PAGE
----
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I understand that non-square matrices do not have an inverse, that is, both a left inverse and a right inverse. Yet, I am fairly certain that it is possible for a non-square matrix to have either a left inverse or (exclusively) right inverse. Take the example where, I want to determine the matrix P for which,

$$P \left[ \begin{array}{cc} 1 & 1 \\ 1 & i \\ 0 & 1+i \\ \end{array} \right] \left[ \begin{array}{c} \lambda_{1} \\ \lambda_{2} \\ \end{array} \right] = \left[ \begin{array}{c} 1 \\ 0 \\ i \\ \end{array} \right]$$

It is clear that $P$ must be a $3 \times 3$ matrix, since the column matrix on the right side is $3 \times 1$. How can I determine what this matrix $P$, the left inverse of $\left[ \begin{array}{cc} 1 & 1 \\ 1 & i \\ 0 & 1+i \\ \end{array} \right]$, is? The standard methods I know for inverting an $n \times n$ (square) matrix seem not to be working.

Thank you.

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2 Answers 2

up vote 5 down vote accepted

Let $A$ be an $n\times m$ matrix. This matrix represents a linear transformation $L_A\colon\mathbb{R}^m\to\mathbb{R}^n$. A left inverse would correspond to a linear transformation $T\colon\mathbb{R}^n\to\mathbb{R}^m$ such that $T\circ L_A = \mathrm{Id}_{\mathbb{R}^m}$. For the composition to be the identity, it is necessary that $L_A$ be one-to-one; in particular, we need $m\leq n$ and for $A$ to be of full rank.

A right inverse would correspond to a linear transformation $U\colon \mathbb{R}^n\to\mathbb{R}^m$ such that $L_A\circ U=\mathrm{Id}_{\mathbb{R}^n}$. For the composition to be the identity, we need $L_A$ to be onto; in particular, we need $m\geq n$ and for $A$ to be of full rank.

In other words, a necessary condition for $A$ to have a one-sided inverse is that it be of full rank (that is, $\mathrm{rank}(A)=\min(n,m)$).

In fact, the condition is sufficient as well:

Suppose first that $n\leq m$ and $\mathrm{rank}(A)=n$. Then $L_A$ is onto, so $A\mathbf{e}_1,\ldots,A\mathbf{e}_m$ span $\mathbb{R}^n$; so we pare the set down to a basis. If $i_1\lt\cdots\lt i_n$ are such that $A\mathbf{e}_{i_j}$ are a basis for $\mathbb{R}^n$, then define $U\colon\mathbb{R}^n\to \mathbb{R}^m$ by $U(A(\mathbf{e}_{i_j})) = \mathbf{e}_{i_j}$ and extend linearly. Since the $A\mathbf{e}_{i_j}$ are a basis, this can be done and defines $U$ uniquely; clearly, $L_A\circ U=I_{\mathbb{R}^n}$; computing the coordinate matrix of $U$ relative to the standard basis of $\mathbb{R}^n$ gives a right inverse for $A$.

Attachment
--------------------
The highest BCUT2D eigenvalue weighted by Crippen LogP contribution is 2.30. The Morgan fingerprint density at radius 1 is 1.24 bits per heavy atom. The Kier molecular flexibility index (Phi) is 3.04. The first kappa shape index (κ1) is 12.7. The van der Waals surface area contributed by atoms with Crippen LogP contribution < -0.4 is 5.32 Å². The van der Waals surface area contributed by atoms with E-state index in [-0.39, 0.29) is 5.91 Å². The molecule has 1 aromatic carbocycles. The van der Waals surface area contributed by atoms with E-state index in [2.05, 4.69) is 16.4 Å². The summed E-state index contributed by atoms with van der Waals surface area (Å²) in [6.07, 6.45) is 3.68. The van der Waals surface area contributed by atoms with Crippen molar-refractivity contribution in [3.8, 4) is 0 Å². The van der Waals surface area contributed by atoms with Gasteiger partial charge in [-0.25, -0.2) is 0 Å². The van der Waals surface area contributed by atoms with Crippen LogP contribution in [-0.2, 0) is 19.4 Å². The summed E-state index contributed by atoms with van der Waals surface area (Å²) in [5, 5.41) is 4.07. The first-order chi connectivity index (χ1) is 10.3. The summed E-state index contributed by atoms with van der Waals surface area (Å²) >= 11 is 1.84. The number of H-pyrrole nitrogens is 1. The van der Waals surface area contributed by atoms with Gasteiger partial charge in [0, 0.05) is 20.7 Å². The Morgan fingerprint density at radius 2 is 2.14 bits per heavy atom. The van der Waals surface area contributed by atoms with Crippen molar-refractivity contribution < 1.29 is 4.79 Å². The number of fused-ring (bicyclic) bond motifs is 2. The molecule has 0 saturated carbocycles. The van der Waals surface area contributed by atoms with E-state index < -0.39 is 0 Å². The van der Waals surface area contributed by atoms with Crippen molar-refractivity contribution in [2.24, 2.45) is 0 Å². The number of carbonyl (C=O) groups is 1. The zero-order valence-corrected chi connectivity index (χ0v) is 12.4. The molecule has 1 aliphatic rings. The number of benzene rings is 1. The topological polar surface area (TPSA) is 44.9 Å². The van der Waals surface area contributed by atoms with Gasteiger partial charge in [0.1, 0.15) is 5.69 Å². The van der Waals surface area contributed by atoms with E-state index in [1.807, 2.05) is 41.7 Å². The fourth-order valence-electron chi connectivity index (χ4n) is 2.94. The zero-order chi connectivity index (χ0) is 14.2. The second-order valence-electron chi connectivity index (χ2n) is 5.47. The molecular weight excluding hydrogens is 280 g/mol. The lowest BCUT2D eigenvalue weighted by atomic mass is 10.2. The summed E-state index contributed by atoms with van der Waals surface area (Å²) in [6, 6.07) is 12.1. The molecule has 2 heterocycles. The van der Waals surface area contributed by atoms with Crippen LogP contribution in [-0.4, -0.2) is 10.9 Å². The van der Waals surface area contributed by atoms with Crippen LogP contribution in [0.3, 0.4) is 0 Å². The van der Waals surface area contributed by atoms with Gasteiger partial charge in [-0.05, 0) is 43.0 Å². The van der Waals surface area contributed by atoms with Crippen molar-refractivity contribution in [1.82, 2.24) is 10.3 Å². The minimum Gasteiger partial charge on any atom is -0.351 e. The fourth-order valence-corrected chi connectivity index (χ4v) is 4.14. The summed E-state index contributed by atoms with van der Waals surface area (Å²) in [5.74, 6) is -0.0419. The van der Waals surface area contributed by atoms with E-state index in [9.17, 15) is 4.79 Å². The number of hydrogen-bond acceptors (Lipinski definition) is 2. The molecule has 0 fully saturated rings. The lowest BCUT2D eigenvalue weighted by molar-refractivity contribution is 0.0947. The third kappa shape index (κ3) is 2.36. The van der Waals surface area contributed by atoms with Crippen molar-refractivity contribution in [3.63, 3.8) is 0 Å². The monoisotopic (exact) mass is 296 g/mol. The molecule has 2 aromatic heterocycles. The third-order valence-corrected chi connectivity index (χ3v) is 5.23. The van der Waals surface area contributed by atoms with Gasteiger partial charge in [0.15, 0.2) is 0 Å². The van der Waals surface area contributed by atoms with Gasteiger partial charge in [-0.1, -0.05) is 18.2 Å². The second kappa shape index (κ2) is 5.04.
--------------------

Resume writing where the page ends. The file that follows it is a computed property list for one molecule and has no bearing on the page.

Next, suppose that $n\geq m$ and $\mathrm{rank}(A)=m$. Then $A$ is one-to-one, so $A\mathbf{e}_1,\ldots, A\mathbf{e}_m$ are linearly independent. Complete to a basis for $\mathbb{R}^n$, $A\mathbf{e}_1,\ldots,A\mathbf{e}_m,\mathbf{w}_{m+1},\ldots,\mathbf{w}_n$, and define $T\colon \mathbb{R}^n\to\mathbb{R}^m$ by $T(A\mathbf{e}_i)=\mathbf{e}_i$, and $T(\mathbf{w}_j)$ arbitrary (say, $\mathbf{0}$). Then $T\circ L_A=I_{\mathbb{R}^m}$; computing the coordinate matrix of $T$ relative to the standard basis of $\mathbb{R}^n$ gives a left inverse for $A$.

Note, moreover, that if $n\neq m$, then there are many different one-sided inverses for $A$ (when $A$ has full rank); so one should not talk about "the" left (or right) inverse of $A$.

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Excellent response as usual Arturo. Many thanks! –  Samuel Reid Feb 12 '12 at 23:02

You might look up "Moore-Penrose pseudoinverse".

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Is there any simpler of an explanation? This is in order to solve an exercise that is quite early in Hoffman's Linear Algebra book (Section 2.4), and we are supposed to be able to solve these with just what has been presented so far I assume. There is a lot of information of the Wikipedia page for pseudoinverses that I do not understand and I'm not sure if it is worth wading through at this point. –  Samuel Reid Feb 12 '12 at 21:14
    
@Sam: as Arturo says, there's quite a variety of pseudoinverses; Moore-Penrose just happens to be one of the heavily used versions. –  J. M. Feb 12 '12 at 23:33

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